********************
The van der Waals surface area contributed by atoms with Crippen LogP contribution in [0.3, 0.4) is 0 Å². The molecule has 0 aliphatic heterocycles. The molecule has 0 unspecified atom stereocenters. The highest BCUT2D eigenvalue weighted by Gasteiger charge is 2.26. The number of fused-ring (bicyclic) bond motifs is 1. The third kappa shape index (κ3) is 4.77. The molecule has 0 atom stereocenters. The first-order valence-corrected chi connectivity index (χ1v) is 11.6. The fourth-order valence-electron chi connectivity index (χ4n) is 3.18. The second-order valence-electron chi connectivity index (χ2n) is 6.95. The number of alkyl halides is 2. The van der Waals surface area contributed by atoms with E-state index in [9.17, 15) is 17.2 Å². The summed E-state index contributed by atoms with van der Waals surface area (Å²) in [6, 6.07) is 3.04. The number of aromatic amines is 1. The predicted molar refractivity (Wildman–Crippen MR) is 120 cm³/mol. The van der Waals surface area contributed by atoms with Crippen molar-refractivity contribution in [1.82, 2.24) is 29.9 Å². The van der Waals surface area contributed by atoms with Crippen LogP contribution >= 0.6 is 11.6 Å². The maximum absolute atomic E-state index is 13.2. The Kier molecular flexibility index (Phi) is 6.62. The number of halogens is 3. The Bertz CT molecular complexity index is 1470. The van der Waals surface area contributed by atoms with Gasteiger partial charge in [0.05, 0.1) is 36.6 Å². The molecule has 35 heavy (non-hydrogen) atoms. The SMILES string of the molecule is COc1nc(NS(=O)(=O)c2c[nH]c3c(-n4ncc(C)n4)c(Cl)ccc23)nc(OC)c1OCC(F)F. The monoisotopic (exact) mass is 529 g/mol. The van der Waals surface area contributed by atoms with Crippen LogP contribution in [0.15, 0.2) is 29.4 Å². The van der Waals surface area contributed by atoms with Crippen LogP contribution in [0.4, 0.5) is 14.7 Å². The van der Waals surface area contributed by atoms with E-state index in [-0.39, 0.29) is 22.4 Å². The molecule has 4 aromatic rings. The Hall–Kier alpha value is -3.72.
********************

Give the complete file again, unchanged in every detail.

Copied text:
The van der Waals surface area contributed by atoms with Crippen LogP contribution in [0.3, 0.4) is 0 Å². The molecule has 0 aliphatic heterocycles. The molecule has 0 unspecified atom stereocenters. The highest BCUT2D eigenvalue weighted by Gasteiger charge is 2.26. The number of fused-ring (bicyclic) bond motifs is 1. The third kappa shape index (κ3) is 4.77. The molecule has 0 atom stereocenters. The first-order valence-corrected chi connectivity index (χ1v) is 11.6. The fourth-order valence-electron chi connectivity index (χ4n) is 3.18. The second-order valence-electron chi connectivity index (χ2n) is 6.95. The number of alkyl halides is 2. The van der Waals surface area contributed by atoms with E-state index in [9.17, 15) is 17.2 Å². The summed E-state index contributed by atoms with van der Waals surface area (Å²) in [6, 6.07) is 3.04. The number of aromatic amines is 1. The predicted molar refractivity (Wildman–Crippen MR) is 120 cm³/mol. The van der Waals surface area contributed by atoms with Crippen molar-refractivity contribution in [1.82, 2.24) is 29.9 Å². The van der Waals surface area contributed by atoms with Crippen LogP contribution >= 0.6 is 11.6 Å². The maximum absolute atomic E-state index is 13.2. The Kier molecular flexibility index (Phi) is 6.62. The number of halogens is 3. The Bertz CT molecular complexity index is 1470. The van der Waals surface area contributed by atoms with Gasteiger partial charge in [0.05, 0.1) is 36.6 Å². The molecule has 35 heavy (non-hydrogen) atoms. The SMILES string of the molecule is COc1nc(NS(=O)(=O)c2c[nH]c3c(-n4ncc(C)n4)c(Cl)ccc23)nc(OC)c1OCC(F)F. The monoisotopic (exact) mass is 529 g/mol. The van der Waals surface area contributed by atoms with Crippen LogP contribution in [0.15, 0.2) is 29.4 Å². The van der Waals surface area contributed by atoms with Crippen LogP contribution in [0.4, 0.5) is 14.7 Å². The van der Waals surface area contributed by atoms with E-state index in [-0.39, 0.29) is 22.4 Å². The molecule has 4 aromatic rings. The Hall–Kier alpha value is -3.72.